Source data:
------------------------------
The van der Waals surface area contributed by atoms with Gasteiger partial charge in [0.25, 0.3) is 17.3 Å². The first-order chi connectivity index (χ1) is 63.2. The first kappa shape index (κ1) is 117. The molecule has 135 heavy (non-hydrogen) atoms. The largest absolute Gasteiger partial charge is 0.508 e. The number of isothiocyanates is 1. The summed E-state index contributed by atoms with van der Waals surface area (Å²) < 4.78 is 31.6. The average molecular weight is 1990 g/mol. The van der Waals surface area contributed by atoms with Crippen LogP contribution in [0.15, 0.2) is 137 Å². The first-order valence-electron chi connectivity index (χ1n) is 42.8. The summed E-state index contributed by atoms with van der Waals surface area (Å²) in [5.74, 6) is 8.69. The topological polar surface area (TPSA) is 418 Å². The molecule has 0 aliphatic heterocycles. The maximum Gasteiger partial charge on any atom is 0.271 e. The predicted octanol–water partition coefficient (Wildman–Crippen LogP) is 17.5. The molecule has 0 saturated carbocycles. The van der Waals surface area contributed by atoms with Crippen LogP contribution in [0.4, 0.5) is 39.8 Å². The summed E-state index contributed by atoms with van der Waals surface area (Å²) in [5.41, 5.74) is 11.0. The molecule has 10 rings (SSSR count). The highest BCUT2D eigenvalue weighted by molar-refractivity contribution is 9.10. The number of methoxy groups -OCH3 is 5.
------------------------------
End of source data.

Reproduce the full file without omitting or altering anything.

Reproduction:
The van der Waals surface area contributed by atoms with Gasteiger partial charge in [0.25, 0.3) is 17.3 Å². The first-order chi connectivity index (χ1) is 63.2. The first kappa shape index (κ1) is 117. The molecule has 135 heavy (non-hydrogen) atoms. The largest absolute Gasteiger partial charge is 0.508 e. The number of isothiocyanates is 1. The summed E-state index contributed by atoms with van der Waals surface area (Å²) < 4.78 is 31.6. The average molecular weight is 1990 g/mol. The van der Waals surface area contributed by atoms with Crippen LogP contribution in [0.15, 0.2) is 137 Å². The first-order valence-electron chi connectivity index (χ1n) is 42.8. The summed E-state index contributed by atoms with van der Waals surface area (Å²) in [5.74, 6) is 8.69. The topological polar surface area (TPSA) is 418 Å². The molecule has 0 aliphatic heterocycles. The maximum Gasteiger partial charge on any atom is 0.271 e. The predicted octanol–water partition coefficient (Wildman–Crippen LogP) is 17.5. The molecule has 0 saturated carbocycles. The van der Waals surface area contributed by atoms with Crippen LogP contribution in [0.4, 0.5) is 39.8 Å². The summed E-state index contributed by atoms with van der Waals surface area (Å²) in [5.41, 5.74) is 11.0. The molecule has 10 rings (SSSR count). The highest BCUT2D eigenvalue weighted by molar-refractivity contribution is 9.10. The number of methoxy groups -OCH3 is 5.